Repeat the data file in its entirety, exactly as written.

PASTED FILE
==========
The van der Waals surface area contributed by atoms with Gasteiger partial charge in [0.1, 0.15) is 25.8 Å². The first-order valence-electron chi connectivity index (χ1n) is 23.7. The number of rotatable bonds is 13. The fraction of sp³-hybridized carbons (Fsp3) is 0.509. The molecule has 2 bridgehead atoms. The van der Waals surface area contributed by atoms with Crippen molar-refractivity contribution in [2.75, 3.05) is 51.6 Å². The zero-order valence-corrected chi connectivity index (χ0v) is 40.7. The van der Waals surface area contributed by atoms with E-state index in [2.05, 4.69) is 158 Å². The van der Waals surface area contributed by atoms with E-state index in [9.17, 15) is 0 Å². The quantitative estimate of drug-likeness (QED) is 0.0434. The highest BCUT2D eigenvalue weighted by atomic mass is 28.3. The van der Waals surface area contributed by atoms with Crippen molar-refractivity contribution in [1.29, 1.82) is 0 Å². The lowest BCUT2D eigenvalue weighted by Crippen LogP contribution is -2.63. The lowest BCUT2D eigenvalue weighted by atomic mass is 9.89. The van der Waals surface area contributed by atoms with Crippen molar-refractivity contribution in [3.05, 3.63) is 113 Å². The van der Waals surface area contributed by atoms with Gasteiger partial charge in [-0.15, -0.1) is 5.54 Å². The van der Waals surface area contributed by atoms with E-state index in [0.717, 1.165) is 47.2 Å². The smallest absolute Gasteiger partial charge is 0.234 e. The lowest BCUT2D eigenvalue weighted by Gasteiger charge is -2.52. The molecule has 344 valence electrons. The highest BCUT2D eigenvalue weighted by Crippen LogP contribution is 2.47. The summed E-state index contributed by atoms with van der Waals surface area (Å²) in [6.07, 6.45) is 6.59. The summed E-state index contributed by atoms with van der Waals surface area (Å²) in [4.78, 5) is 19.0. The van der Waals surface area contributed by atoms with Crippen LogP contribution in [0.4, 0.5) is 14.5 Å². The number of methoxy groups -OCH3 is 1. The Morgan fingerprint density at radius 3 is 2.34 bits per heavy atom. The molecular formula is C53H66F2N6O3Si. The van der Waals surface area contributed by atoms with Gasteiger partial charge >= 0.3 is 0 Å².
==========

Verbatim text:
The van der Waals surface area contributed by atoms with Gasteiger partial charge in [0.1, 0.15) is 25.8 Å². The first-order valence-electron chi connectivity index (χ1n) is 23.7. The number of rotatable bonds is 13. The fraction of sp³-hybridized carbons (Fsp3) is 0.509. The molecule has 2 bridgehead atoms. The van der Waals surface area contributed by atoms with Crippen molar-refractivity contribution in [2.75, 3.05) is 51.6 Å². The zero-order valence-corrected chi connectivity index (χ0v) is 40.7. The van der Waals surface area contributed by atoms with E-state index in [2.05, 4.69) is 158 Å². The van der Waals surface area contributed by atoms with E-state index in [9.17, 15) is 0 Å². The quantitative estimate of drug-likeness (QED) is 0.0434. The highest BCUT2D eigenvalue weighted by atomic mass is 28.3. The van der Waals surface area contributed by atoms with Crippen molar-refractivity contribution in [1.29, 1.82) is 0 Å². The lowest BCUT2D eigenvalue weighted by Crippen LogP contribution is -2.63. The lowest BCUT2D eigenvalue weighted by atomic mass is 9.89. The van der Waals surface area contributed by atoms with Crippen molar-refractivity contribution in [3.05, 3.63) is 113 Å². The van der Waals surface area contributed by atoms with Gasteiger partial charge in [-0.15, -0.1) is 5.54 Å². The van der Waals surface area contributed by atoms with E-state index in [0.717, 1.165) is 47.2 Å². The smallest absolute Gasteiger partial charge is 0.234 e. The lowest BCUT2D eigenvalue weighted by Gasteiger charge is -2.52. The molecule has 344 valence electrons. The highest BCUT2D eigenvalue weighted by Crippen LogP contribution is 2.47. The summed E-state index contributed by atoms with van der Waals surface area (Å²) in [6.07, 6.45) is 6.59. The summed E-state index contributed by atoms with van der Waals surface area (Å²) in [4.78, 5) is 19.0. The van der Waals surface area contributed by atoms with Crippen LogP contribution in [0.4, 0.5) is 14.5 Å². The number of methoxy groups -OCH3 is 1. The Morgan fingerprint density at radius 3 is 2.34 bits per heavy atom. The molecular formula is C53H66F2N6O3Si. The van der Waals surface area contributed by atoms with Gasteiger partial charge >= 0.3 is 0 Å².